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Karen Lynn Vidra, The Texas Tornado

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Books by Karen Lynn Vidra, The Texas Tornado
A Small Fish In A Big, Big Pond: Special Needs Parenting 101
By Karen Lynn Vidra, The Texas Tornado
Monday, September 17, 2007

Rated "G" by the Author.

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           >> View all 7,357


A mother writes about her son, Zachariah, who has Down's syndrome.


My son, Zachie--Zachariah Ezekiel--is ten months old, a cute little guy, if I do say so myself, but people don't understand what raising a child like him is like. They don't know of his physical struggles (hearing and cardiac issues, mental slowness, clumbsy nature, etc.), his personal needs (medication, oxygen, the normal "baby things": diaper changes, feedings, love/attention, taking care of him when he cries, putting him down for his nap, trying to clean up or wash up after him, etc.), or the stress that his medical problems have been putting on us as a family.

I am a tired, worn-out, frazzled mother who is at the end of her rope. I hardly get out because I am usually tied up with Zachie. My husband, Howie, is at work--he works over 60 hours a week--, and I am left to deal with not only little Zachie but our other children, five-year-old Louisiana Genevieve and ten-year-old Roger Haines.

When they are home, they help me with their little brother, but even then it's not easy, particularly if he is having trouble with his heart/breathing again or has to go to the hospital emergency room for whatever reason it may be.

Sometimes I feel like Zachie is like a little fish in a big pond: there are plenty of sharks or other dangerous fish who are more than willing to gobble him up at the least little opportunity. This is when my mothering instincts kick into high gear: I want to do everything possible to try to protect him; yet I know if I do, I may be ending up doing more damage to him because I didn't let him grow, or let him experience life on his own.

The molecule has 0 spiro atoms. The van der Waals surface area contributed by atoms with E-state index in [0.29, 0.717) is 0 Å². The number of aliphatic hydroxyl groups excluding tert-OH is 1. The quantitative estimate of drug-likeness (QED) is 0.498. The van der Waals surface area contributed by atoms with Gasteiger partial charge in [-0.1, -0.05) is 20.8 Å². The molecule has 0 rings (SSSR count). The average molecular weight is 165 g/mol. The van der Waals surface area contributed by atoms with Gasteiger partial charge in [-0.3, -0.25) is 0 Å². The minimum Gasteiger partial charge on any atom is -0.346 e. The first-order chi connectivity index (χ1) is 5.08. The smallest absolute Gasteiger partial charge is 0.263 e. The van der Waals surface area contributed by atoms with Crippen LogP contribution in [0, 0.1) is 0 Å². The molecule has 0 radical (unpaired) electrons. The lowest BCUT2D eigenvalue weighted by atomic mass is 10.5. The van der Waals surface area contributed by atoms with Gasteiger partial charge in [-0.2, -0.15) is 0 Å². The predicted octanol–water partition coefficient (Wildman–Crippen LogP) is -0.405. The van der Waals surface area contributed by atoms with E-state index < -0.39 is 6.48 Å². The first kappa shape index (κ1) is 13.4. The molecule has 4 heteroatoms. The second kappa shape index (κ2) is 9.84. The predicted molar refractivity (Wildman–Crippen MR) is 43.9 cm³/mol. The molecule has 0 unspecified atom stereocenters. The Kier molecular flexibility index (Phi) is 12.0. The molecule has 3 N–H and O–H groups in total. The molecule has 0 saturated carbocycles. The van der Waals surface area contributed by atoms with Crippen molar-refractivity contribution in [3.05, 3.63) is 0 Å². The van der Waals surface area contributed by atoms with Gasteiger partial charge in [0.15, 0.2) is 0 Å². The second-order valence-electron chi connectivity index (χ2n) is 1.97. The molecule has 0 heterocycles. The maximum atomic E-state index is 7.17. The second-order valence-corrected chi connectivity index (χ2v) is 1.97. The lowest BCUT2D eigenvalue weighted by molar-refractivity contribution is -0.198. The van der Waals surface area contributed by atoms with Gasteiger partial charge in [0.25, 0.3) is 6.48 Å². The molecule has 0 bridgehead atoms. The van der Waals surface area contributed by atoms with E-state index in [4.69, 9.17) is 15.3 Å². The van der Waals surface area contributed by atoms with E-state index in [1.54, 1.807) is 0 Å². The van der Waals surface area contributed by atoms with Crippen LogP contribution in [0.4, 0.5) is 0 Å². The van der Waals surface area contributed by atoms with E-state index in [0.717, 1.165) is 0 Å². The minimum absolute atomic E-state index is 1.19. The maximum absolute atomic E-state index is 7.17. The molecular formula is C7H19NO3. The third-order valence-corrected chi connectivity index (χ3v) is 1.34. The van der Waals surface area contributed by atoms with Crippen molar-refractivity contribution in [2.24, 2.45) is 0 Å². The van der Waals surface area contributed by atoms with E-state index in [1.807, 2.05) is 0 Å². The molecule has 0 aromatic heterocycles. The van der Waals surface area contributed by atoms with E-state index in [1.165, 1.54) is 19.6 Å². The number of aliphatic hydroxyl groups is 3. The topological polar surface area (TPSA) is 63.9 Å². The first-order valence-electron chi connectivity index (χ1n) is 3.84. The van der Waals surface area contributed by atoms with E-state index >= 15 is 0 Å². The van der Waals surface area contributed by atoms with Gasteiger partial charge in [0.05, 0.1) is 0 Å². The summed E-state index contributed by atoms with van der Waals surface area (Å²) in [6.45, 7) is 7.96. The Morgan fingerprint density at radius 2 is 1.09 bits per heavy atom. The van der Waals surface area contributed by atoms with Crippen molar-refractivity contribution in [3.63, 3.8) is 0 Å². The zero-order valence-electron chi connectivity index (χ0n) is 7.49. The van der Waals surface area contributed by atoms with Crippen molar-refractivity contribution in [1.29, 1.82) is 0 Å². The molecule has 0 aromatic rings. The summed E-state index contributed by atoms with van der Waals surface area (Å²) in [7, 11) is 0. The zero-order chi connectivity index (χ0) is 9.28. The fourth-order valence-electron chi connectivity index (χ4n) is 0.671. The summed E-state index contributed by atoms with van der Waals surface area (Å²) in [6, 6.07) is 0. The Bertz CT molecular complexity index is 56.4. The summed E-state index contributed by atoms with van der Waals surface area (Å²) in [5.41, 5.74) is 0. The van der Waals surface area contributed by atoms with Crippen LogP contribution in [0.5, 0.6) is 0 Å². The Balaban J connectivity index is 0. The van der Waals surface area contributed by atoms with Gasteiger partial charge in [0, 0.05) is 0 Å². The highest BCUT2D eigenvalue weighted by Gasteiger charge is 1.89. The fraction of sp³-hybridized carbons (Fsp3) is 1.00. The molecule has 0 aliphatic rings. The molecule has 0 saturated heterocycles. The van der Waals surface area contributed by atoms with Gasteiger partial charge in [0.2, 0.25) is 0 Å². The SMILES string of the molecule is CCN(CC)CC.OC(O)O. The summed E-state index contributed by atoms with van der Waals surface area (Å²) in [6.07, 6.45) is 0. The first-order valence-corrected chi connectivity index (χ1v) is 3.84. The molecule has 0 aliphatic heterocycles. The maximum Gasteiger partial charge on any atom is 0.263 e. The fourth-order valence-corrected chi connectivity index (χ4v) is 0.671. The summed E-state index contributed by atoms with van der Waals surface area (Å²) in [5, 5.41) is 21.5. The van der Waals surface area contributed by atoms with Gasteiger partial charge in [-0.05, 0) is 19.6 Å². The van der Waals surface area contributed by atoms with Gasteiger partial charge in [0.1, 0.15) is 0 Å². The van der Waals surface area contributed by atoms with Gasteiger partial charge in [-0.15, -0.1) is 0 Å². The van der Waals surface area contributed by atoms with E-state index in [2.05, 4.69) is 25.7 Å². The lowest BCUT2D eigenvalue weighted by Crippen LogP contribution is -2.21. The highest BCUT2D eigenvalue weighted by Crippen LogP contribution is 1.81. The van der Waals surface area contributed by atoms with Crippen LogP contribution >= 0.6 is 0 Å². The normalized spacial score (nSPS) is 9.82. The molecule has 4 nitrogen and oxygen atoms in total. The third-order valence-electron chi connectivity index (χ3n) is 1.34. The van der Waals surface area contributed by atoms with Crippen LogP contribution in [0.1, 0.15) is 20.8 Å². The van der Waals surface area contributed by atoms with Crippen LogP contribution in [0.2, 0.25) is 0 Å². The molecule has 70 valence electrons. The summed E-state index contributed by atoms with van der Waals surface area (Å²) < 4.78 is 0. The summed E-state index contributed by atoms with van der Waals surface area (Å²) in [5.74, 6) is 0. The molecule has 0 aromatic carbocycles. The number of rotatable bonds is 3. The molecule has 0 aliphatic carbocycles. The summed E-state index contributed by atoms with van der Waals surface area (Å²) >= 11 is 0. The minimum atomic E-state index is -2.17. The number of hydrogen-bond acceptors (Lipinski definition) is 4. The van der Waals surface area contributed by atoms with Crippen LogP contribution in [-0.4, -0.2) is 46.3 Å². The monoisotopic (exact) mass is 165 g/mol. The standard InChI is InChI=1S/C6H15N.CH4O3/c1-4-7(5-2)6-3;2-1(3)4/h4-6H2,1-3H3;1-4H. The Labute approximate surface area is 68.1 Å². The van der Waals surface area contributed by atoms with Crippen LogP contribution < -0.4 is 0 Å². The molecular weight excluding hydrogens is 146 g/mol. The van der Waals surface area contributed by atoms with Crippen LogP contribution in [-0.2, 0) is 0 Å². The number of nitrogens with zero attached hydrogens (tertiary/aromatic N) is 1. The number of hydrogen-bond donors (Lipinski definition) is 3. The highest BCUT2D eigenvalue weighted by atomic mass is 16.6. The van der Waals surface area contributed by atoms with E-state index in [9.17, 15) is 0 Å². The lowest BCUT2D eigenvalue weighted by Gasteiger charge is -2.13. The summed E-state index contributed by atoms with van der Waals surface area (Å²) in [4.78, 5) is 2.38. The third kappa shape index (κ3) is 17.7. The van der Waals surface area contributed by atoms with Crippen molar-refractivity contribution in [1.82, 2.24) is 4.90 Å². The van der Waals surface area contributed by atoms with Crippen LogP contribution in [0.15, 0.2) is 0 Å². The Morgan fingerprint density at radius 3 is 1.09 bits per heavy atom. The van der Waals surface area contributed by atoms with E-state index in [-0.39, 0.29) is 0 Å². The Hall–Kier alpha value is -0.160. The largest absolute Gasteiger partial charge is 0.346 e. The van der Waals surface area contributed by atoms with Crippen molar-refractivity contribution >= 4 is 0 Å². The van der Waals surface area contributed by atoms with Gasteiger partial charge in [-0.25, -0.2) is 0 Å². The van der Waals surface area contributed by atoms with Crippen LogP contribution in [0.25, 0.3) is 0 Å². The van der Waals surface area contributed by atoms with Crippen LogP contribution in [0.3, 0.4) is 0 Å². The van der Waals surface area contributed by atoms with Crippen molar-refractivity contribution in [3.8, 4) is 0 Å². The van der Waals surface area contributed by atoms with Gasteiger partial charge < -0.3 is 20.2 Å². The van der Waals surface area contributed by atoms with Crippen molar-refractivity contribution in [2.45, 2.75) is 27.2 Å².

That would be even more detrimental to his (lagging) development.

At times I feel like I am the only one going through this. People have no clue whatsoever what it is like to raise a handicapped child. They are free to give me any advice, but I tend to ignore it: I have heard the same old song and dance numbers before. I know what's best for my child, and I am going to raise him as I see fit.

Doctors tell me the same thing: I am coddling my child. Maybe so, but I am not about to let my son be hurt by a world who doesn't understand his disabilities, and I am not going to hide him from sight. If people can't accept my beautiful son or his handicaps, then screw 'em. I don't need that in my life!

I will be writing in here again; this isn't the last time you won't hear about me or Zachariah. People may see a handicapped child when they see my baby boy, but I see a child, a child who has a lot of potential to succeed in life!

~Written by Zachariah Ezekiel's mother, Trudy-Lee Madden, Grafton,  Ohio.

 

 

 
 


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Reviewed by Joyce Bowling 9/18/2007
The world is a cruel place at times, especially those times when people don't understand those whom are a bit different, or those who have dissabilities...it is a mother's instinct to protect, shelter, and nuture their child shielding them from the cruelty that others might impose upon them...a wonderful write my friend!
Blessings,
Joyce B.
Reviewed by Tinka Boukes 9/18/2007
Very informative offering....this touched me because this boy has almost the same name as my Zachary!!

I thank the lord for those who care enough to give to another!!

Love Tinka
Reviewed by Sage Sweetwater 9/17/2007
Hard deal a small fish in a big, big pond...swimming in different waters is always a challenge when dealing with these types of disabilities...it is such a huge responsibility but coping is an even bigger pond...patience and faith in one's god or goddess is key to nurturing these kids to the gills...this write has a great hook, Karen...be well, you and Karla...

Love,
Sage
Reviewed by Michelle Kidwell Power In The Pen 9/17/2007
Karen
As always an informative and excellent write
God Bless
Michelle~
Reviewed by Felix Perry 9/17/2007
It is often hard to see the wild rose bush grow in a forest but the sweet scent of it's fragrance leads you to it every time if you take the patience to find it. So is the way of all handicapped or disabled old and young alike.

Fee
Reviewed by Georg Mateos 9/17/2007
Another one from the pen of one that cares, and bottomless well of love for the less fortunate.
Georg
Reviewed by Karla Dorman, The StormSpinner 9/17/2007
Karen,

No one knows what someone goes through until they've walked a mile in their shoes. You pen the journey honestly, realistically and powerfully. Well done.

(((HUGS))) and love, Karla.

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